Last year, I befriended taquero/owner Daniel Alonso de Coatzingo and his wife, Brenda, of Taqueria El Poblano in Compton, a go-to for many locals for his signature charcoal-grilled vampiros and tortas. On any given night, you can hear the sound of his spatulas and tongs twanging his griddle and grill, like he’s playing a musical instrument. He tells me that he honed his taquero skills in Tijuana, like many other Pueblans (Poblanos), and eventually moved to South L.A. during the 2000s. Most taqueros, like Alonso de Coatzingo, can assemble a vampiro within a few seconds, probably even blindfolded, and it is fascinating to watch it happen.
“Do you know where the vampiro name comes from?”
“I don’t know why it’s called a vampiro; I just make them.”
“Did you learn how to make a vampiro while working in Tijuana?”
“No, one of our customers who tried them in Tijuana loved it and asked if we can make it here. Since then, it has become one of our top sellers.”
He tells me that in Tijuana that the demand is high for skillful and nimble taqueros—thus the strong presence of many hardworking Pueblans, Oaxacans, Jaliscans, and Sinaloans in the food scene there. When anyone moves from their homeland, they will inevitably bring a piece of their home with them. It was likely Sinaloan migrants who first introduced the vampiro to the Tijuana food scene, only to have it adapted for current food trends.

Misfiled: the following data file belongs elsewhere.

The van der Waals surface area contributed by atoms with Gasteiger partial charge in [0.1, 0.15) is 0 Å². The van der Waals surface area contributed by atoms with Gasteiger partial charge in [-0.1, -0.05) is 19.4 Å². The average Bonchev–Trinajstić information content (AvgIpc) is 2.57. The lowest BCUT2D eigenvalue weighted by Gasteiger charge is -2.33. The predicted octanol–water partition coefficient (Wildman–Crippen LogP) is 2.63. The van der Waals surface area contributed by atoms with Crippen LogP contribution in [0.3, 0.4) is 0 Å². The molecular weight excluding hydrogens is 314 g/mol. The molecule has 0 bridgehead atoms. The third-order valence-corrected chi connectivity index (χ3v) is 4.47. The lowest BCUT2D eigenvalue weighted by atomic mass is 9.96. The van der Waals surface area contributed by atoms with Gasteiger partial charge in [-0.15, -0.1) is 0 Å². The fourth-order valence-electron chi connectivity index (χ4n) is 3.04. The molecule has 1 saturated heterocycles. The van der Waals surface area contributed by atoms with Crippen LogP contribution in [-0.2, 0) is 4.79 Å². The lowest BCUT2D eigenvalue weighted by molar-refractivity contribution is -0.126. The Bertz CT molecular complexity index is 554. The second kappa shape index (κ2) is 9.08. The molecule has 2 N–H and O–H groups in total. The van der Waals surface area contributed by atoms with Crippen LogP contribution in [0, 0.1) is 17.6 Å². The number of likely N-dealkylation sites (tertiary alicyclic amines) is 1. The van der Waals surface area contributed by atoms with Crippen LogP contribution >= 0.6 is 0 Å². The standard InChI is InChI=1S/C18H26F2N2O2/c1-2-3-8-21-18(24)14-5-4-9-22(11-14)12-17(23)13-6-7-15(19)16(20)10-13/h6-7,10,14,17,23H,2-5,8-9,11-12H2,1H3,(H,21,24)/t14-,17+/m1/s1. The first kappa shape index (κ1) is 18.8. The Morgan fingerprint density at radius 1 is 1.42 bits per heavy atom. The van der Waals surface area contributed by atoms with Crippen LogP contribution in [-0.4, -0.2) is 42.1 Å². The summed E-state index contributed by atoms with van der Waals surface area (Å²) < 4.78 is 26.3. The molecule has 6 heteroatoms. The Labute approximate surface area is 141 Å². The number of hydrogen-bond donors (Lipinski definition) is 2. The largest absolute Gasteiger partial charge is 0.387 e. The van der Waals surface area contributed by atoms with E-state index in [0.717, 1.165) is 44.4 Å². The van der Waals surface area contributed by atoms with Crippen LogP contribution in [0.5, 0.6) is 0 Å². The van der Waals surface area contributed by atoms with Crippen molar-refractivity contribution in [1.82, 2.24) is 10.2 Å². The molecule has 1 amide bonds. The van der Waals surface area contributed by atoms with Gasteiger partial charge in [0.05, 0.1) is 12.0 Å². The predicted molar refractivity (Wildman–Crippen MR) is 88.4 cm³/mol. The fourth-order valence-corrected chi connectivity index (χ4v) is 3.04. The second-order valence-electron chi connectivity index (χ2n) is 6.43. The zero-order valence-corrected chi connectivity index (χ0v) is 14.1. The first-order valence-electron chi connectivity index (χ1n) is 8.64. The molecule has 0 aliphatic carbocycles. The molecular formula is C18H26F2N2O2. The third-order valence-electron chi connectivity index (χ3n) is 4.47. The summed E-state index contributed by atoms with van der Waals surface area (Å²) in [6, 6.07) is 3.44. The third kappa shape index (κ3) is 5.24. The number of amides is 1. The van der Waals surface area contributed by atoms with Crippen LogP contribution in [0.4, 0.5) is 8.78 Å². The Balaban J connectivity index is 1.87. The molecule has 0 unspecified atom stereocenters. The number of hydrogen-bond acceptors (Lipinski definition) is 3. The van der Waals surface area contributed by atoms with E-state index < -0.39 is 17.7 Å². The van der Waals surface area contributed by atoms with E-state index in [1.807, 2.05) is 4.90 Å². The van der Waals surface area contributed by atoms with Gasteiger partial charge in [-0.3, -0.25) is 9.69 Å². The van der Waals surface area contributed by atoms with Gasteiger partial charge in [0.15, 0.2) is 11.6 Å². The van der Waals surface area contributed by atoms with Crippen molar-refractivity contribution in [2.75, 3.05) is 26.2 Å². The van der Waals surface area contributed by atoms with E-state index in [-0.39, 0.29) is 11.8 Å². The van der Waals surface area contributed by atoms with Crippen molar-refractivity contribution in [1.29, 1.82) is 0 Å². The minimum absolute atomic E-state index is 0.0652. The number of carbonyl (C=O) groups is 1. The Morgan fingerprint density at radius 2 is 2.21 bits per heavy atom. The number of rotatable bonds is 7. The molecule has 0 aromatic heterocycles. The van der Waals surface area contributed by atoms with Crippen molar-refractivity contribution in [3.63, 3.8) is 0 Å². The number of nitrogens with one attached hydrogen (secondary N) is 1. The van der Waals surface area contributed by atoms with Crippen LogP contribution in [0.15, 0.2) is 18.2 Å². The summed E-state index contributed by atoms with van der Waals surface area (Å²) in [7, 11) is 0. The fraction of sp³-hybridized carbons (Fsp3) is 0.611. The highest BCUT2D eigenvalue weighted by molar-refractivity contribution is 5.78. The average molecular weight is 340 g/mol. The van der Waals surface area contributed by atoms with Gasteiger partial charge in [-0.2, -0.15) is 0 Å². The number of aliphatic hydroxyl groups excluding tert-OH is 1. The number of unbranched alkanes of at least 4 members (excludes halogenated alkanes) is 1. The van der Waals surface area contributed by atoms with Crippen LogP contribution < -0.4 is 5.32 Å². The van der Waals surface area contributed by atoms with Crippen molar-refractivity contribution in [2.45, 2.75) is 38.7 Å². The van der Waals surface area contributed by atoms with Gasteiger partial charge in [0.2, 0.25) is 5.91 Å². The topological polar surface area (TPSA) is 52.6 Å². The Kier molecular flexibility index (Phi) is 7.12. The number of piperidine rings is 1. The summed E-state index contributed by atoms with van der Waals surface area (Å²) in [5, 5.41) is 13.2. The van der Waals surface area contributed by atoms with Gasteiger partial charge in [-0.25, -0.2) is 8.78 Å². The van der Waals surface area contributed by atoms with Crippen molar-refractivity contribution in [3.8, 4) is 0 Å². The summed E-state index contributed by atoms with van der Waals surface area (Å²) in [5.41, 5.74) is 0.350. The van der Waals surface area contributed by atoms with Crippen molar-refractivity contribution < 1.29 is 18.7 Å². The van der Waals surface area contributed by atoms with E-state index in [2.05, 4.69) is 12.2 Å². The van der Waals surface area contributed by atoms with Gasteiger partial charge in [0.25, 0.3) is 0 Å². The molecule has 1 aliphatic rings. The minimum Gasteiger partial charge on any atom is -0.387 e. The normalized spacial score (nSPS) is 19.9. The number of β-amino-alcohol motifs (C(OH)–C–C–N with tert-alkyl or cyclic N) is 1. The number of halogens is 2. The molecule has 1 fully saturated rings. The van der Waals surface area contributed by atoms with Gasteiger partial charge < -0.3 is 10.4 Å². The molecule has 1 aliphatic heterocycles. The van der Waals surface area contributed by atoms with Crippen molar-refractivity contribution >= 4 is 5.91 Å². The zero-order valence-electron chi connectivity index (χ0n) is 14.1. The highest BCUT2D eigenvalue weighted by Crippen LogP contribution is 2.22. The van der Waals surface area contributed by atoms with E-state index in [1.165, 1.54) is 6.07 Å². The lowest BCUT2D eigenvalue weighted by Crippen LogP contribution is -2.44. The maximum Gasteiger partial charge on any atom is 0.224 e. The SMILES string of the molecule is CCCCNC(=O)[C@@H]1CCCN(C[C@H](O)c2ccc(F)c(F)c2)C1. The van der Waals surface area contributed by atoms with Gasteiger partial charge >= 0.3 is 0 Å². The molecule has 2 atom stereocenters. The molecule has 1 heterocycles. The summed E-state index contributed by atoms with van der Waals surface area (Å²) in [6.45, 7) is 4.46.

While I love the aforementioned spots, I am more intrigued by the Sinaloan-style vampiro and its opaque history. So I drive further south into Compton and park at a carreta (food cart or trailer) in Compton called Tacos El Culichi, and as I’m waiting for my vampiro, an angel suddenly appears.
“What brings you out here?,” asks a friendly young man eating a papa loca, another signature antojito from Sinaloa.
“I’m from here,” I joke back.
“I’m here for vampiros.”
“Yeah? You like vampiros?”
“I live for them.”
The young man goes by Chuy, and he hails from Culiacán and has been a longtime resident in the Compton/Paramount area, which he tells me is locally dubbed “Paramount Sinaloa” and “Little Culichi” for its concentration of Sinaloan establishments and residents. “Culichi” is Spanish for people from Culiacán, the capital of Sinaloa.
He tells me about the other signature antojitos from Sinaloa, like chorreadas, a dish that is in between a vampiro and a sope, but with a slathering of magical, unrefined pork lard with browned bits called asiento—and the papa loca that he was eating earlier, a delicious foil-packed mashed potato topped with asada, cheese, onions, salsa, and cream. I eventually end up trying them from other taqueros, but I remain loyal to the vampiro.
“Do you know how vampiros got their name?” I ask.
“I have no idea, but the best ones are from a pueblito called El Verde. It’s about 65 kilometers away from Mazatlán, the beach resort town.”
“Oh yeah? Why this particular town called El Verde?”
“Not sure, but they’re famous for tacos. There’s a famous saying in Sinaloa. In El Verde…doctors, lawyers, and artists aren’t born there. Taqueros are. Many of the best taqueros that work in Mazatlán and Culiacán come from El Verde.”